CityPress - - Business & Tenders -

Ac­cord­ing to fig­ures pub­lished by the Con­sumer Credit Panel in the US, a stu­dent who leaves col­lege with a $100 000 (R1.3 mil­lion) stu­dent loan is twice as likely to re­pay that debt than a stu­dent who leaves with less than $5 000 in debt.

Karan Goel, CEO and founder of GetSet, an on­line plat­form that con­nects univer­sity stu­dents en­coun­ter­ing chal­lenges with those who have re­cently over­come the same is­sues, says the con­text be­hind these fig­ures is that a stu­dent with a larger loan is more likely to have com­pleted col­lege than one who has a lower loan amount.

With­out a qual­i­fi­ca­tion, the stu­dent is less likely to be able to re­pay their loan.

Speak­ing at the 2017 Fi­nan­cial Lit­er­acy Sum­mit in Chicago this month, Goel said the de­bate of free ter­tiary ed­u­ca­tion is, in many re­spects, the wrong con­ver­sa­tion.

“What is the point of free col­lege if peo­ple don’t graduate?” he asks.

The chal­lenges faced by stu­dents in the US are sim­i­lar to the South African ex­pe­ri­ence. Even if stu­dents re­ceive fund­ing, they of­ten do not even start col­lege, or they fall out of the cour­ses early. The is­sue is com­pounded if they have bor­rowed money to at­tend ter­tiary ed­u­ca­tion – leav­ing them with debt but no job prospects.

Ted Gon­der, a Chicago-based so­cial en­tre­pre­neur who was at the Sum­mit, says: “In the US, 40% of stu­dents who are the first in their fam­ily to en­ter col­lege do not graduate.”

His on­line plat­form, Money­think, is aimed at pro­vid­ing rel­e­vant fi­nan­cial ed­u­ca­tion to high school pupils who want to study fur­ther.

The low grad­u­a­tion rate could be due to a range of fac­tors, but it is of­ten closely tied to so­cioe­co­nomic is­sues. Stu­dents from lower-in­come groups of­ten have more fi­nan­cial re­spon­si­bil­i­ties, for ex­am­ple, the money that was meant to go to trans­port to get to univer­sity is sud­denly needed for a fu­neral or for a fam­ily mem­ber’s med­i­cal bill. Of­ten, the im­me­di­ate needs of the fam­ily re­quire the stu­dent to drop out of for­mal study and take on a low-pay­ing, un­skilled job to make ends meet. There is also no safety net or com­mu­nity net­work to tap into.

Goel says he re­alised that what is needed is a re­fram­ing of the con­ver­sa­tion to make it less about the cost of fees and more about the real cost of grad­u­at­ing.

“What does it take to earn the cre­den­tials that al­low one to have a ca­reer and fi­nan­cial suc­cess? That’s what GetSet’s sup­port plat­form de­liv­ers – sup­port right when stu­dents need it.”

Through GetSet, Goel hopes to im­prove grad­u­a­tion rates, which will be good for stu­dents as well as their credit providers that will stand a bet­ter chance of hav­ing their loans re­paid.

Gon­der is fairly dis­mis­sive of gen­eral fi­nan­cial lit­er­acy pro­grammes at schools and uni­ver­si­ties be­cause, he says, most stu­dents are not that en­gaged with the topic.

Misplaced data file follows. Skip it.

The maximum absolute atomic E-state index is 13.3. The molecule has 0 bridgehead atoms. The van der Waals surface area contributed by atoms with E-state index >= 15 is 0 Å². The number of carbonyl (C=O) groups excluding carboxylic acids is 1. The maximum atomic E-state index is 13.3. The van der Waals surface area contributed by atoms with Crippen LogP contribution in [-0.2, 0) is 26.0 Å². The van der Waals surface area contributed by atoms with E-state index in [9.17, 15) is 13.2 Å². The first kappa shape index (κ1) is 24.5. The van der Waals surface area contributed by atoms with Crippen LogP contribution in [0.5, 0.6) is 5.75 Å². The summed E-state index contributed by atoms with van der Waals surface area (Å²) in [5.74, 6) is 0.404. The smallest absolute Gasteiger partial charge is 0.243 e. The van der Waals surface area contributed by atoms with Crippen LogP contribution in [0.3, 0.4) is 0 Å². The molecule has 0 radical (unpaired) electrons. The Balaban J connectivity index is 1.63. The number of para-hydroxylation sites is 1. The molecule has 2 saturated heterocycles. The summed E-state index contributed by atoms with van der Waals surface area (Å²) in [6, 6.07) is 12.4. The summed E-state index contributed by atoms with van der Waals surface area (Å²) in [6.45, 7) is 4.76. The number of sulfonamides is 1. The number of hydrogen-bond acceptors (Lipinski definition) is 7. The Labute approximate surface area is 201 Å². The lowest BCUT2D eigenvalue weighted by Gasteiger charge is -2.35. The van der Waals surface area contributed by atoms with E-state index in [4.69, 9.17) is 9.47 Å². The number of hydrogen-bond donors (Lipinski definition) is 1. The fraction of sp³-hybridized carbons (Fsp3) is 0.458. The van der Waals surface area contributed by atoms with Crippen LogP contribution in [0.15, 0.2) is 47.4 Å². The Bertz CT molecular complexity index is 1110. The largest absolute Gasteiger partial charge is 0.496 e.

“We tend to ro­man­ti­cise the idea of ac­cess to fi­nan­cial ed­u­ca­tion, but peo­ple of­ten don’t know what in­for­ma­tion they need or how to ac­cess it. While de­vel­op­ing our tech­nol­ogy, we re­alised how un­in­ter­est­ing stu­dents find fi­nan­cial con­tent, so the chal­lenge is how to make it rel­e­vant.”

Gon­der’s plat­form pro­vides real-time ad­vice at key fi­nan­cial mo­ments, such as when you open your first bank ac­count or get your first pay­cheque.

This high­lights one of the key chal­lenges around de­liv­er­ing fi­nan­cial ed­u­ca­tion.

A fi­nan­cially lit­er­ate pop­u­la­tion is as im­por­tant for so­ci­ety as it is for the in­di­vid­ual mak­ing the choices. But how do you give peo­ple the in­for­ma­tion they need, when they need it?

Tak­ing on debt is a good ex­am­ple – how many peo­ple un­der­stand that if they only pay off the min­i­mum bal­ance on their credit card, it will take them 20 years to pay back R10 000? Or if they fi­nance their car over 72 months, it will be worth less than what they owe on it for the first five years?

How do we in­form our­selves at that crit­i­cal time and who do we trust with that in­for­ma­tion? Do we trust the bank, which will earn a 20% re­turn on the credit card? Do we trust the car dealer, who can sell you a more ex­pen­sive car (and earn more in in­ter­est) if it’s funded over 72 months?

Fi­nan­cial tech­nol­ogy is cre­at­ing the op­por­tu­nity to make gen­eral fi­nan­cial ed­u­ca­tion as well as spe­cific in­for­ma­tion avail­able when you need it.

Imagine an app that can sense when you walk into a car deal­er­ship, and so au­to­mat­i­cally sends you the ap­pro­pri­ate in­for­ma­tion and ques­tions to ask be­fore you sign on the dot­ted line.

While one-on-one en­gage­ments are still highly val­ued by peo­ple who want to make fi­nan­cial de­ci­sions, de­vel­op­ments in tech­nol­ogy could pro­vide broader, cost-ef­fec­tive and more fre­quent ac­cess, es­pe­cially if they are able to pro­vide the rel­e­vant in­for­ma­tion at the right mo­ment.

Fisher-French par­tic­i­pated in the 2017 Fi­nan­cial Lit­er­acy Sum­mit spon­sored by the Chicago Fed­eral

Re­serve and Visa. She was a guest of Visa

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